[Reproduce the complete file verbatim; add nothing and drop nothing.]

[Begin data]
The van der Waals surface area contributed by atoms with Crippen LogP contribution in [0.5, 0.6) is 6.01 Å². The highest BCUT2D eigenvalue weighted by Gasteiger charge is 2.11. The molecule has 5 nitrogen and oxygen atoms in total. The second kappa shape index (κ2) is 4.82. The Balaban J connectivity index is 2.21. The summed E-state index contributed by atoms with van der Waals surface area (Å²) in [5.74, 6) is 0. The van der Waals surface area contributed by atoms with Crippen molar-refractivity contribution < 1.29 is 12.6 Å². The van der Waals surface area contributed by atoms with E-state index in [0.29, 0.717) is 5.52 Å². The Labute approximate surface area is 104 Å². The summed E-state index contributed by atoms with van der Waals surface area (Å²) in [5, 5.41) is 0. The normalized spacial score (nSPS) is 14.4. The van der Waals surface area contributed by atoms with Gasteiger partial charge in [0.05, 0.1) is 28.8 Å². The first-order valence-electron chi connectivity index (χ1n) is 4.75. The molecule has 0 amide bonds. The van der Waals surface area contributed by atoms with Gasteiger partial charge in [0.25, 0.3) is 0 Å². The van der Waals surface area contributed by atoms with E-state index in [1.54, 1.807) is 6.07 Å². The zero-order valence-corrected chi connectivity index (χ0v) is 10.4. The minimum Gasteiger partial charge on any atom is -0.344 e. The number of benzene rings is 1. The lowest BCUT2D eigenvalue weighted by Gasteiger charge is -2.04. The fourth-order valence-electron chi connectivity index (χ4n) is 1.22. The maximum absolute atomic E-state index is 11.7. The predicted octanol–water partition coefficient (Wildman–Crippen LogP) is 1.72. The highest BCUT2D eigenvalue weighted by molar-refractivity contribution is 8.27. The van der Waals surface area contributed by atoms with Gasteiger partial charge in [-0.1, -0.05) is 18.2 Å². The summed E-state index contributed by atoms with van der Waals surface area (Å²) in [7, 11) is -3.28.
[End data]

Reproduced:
The van der Waals surface area contributed by atoms with Crippen LogP contribution in [0.5, 0.6) is 6.01 Å². The highest BCUT2D eigenvalue weighted by Gasteiger charge is 2.11. The molecule has 5 nitrogen and oxygen atoms in total. The second kappa shape index (κ2) is 4.82. The Balaban J connectivity index is 2.21. The summed E-state index contributed by atoms with van der Waals surface area (Å²) in [5.74, 6) is 0. The van der Waals surface area contributed by atoms with Crippen molar-refractivity contribution < 1.29 is 12.6 Å². The van der Waals surface area contributed by atoms with E-state index in [0.29, 0.717) is 5.52 Å². The Labute approximate surface area is 104 Å². The summed E-state index contributed by atoms with van der Waals surface area (Å²) in [5, 5.41) is 0. The normalized spacial score (nSPS) is 14.4. The van der Waals surface area contributed by atoms with Gasteiger partial charge in [0.05, 0.1) is 28.8 Å². The first-order valence-electron chi connectivity index (χ1n) is 4.75. The molecule has 0 amide bonds. The van der Waals surface area contributed by atoms with Gasteiger partial charge in [0.25, 0.3) is 0 Å². The van der Waals surface area contributed by atoms with E-state index in [1.54, 1.807) is 6.07 Å². The zero-order valence-corrected chi connectivity index (χ0v) is 10.4. The minimum Gasteiger partial charge on any atom is -0.344 e. The number of benzene rings is 1. The lowest BCUT2D eigenvalue weighted by Gasteiger charge is -2.04. The fourth-order valence-electron chi connectivity index (χ4n) is 1.22. The maximum absolute atomic E-state index is 11.7. The predicted octanol–water partition coefficient (Wildman–Crippen LogP) is 1.72. The highest BCUT2D eigenvalue weighted by molar-refractivity contribution is 8.27. The van der Waals surface area contributed by atoms with Gasteiger partial charge in [-0.1, -0.05) is 18.2 Å². The summed E-state index contributed by atoms with van der Waals surface area (Å²) in [7, 11) is -3.28.